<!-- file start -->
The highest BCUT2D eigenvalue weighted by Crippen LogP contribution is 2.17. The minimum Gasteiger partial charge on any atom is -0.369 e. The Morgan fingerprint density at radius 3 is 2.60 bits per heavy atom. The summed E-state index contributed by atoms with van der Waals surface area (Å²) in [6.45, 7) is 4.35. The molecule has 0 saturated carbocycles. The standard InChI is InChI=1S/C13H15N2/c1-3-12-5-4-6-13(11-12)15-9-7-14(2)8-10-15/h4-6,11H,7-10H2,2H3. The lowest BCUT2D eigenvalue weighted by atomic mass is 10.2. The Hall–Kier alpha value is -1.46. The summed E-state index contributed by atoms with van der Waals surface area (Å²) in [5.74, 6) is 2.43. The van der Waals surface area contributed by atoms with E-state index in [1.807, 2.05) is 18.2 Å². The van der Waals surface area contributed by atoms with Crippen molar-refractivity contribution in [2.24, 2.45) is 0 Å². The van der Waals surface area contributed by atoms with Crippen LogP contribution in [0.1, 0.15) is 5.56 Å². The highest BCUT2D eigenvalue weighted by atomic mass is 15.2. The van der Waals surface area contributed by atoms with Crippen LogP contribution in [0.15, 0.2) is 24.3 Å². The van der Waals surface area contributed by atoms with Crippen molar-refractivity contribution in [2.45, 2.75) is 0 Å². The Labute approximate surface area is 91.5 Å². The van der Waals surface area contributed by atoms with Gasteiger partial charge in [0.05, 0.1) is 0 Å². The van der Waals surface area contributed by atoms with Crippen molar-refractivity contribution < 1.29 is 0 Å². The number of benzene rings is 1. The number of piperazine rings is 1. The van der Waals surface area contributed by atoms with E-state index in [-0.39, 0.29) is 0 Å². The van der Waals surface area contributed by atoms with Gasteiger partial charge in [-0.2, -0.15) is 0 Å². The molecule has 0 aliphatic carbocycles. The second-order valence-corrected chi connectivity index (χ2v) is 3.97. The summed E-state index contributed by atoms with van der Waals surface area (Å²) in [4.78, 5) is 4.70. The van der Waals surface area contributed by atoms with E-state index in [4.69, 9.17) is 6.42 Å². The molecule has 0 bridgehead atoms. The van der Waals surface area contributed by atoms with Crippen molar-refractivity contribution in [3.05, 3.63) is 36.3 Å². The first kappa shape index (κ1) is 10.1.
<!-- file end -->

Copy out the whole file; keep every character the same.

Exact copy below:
The highest BCUT2D eigenvalue weighted by Crippen LogP contribution is 2.17. The minimum Gasteiger partial charge on any atom is -0.369 e. The Morgan fingerprint density at radius 3 is 2.60 bits per heavy atom. The summed E-state index contributed by atoms with van der Waals surface area (Å²) in [6.45, 7) is 4.35. The molecule has 0 saturated carbocycles. The standard InChI is InChI=1S/C13H15N2/c1-3-12-5-4-6-13(11-12)15-9-7-14(2)8-10-15/h4-6,11H,7-10H2,2H3. The lowest BCUT2D eigenvalue weighted by atomic mass is 10.2. The Hall–Kier alpha value is -1.46. The summed E-state index contributed by atoms with van der Waals surface area (Å²) in [5.74, 6) is 2.43. The van der Waals surface area contributed by atoms with E-state index in [1.807, 2.05) is 18.2 Å². The van der Waals surface area contributed by atoms with Crippen molar-refractivity contribution in [2.24, 2.45) is 0 Å². The van der Waals surface area contributed by atoms with Crippen LogP contribution in [0.1, 0.15) is 5.56 Å². The highest BCUT2D eigenvalue weighted by atomic mass is 15.2. The van der Waals surface area contributed by atoms with Crippen LogP contribution in [0.15, 0.2) is 24.3 Å². The van der Waals surface area contributed by atoms with Crippen molar-refractivity contribution in [2.45, 2.75) is 0 Å². The Labute approximate surface area is 91.5 Å². The van der Waals surface area contributed by atoms with Gasteiger partial charge in [0.05, 0.1) is 0 Å². The van der Waals surface area contributed by atoms with Crippen molar-refractivity contribution < 1.29 is 0 Å². The number of benzene rings is 1. The number of piperazine rings is 1. The van der Waals surface area contributed by atoms with E-state index in [-0.39, 0.29) is 0 Å². The van der Waals surface area contributed by atoms with Gasteiger partial charge in [-0.2, -0.15) is 0 Å². The molecule has 0 aliphatic carbocycles. The second-order valence-corrected chi connectivity index (χ2v) is 3.97. The summed E-state index contributed by atoms with van der Waals surface area (Å²) in [4.78, 5) is 4.70. The van der Waals surface area contributed by atoms with E-state index in [4.69, 9.17) is 6.42 Å². The molecule has 0 bridgehead atoms. The van der Waals surface area contributed by atoms with Crippen molar-refractivity contribution in [3.05, 3.63) is 36.3 Å². The first kappa shape index (κ1) is 10.1.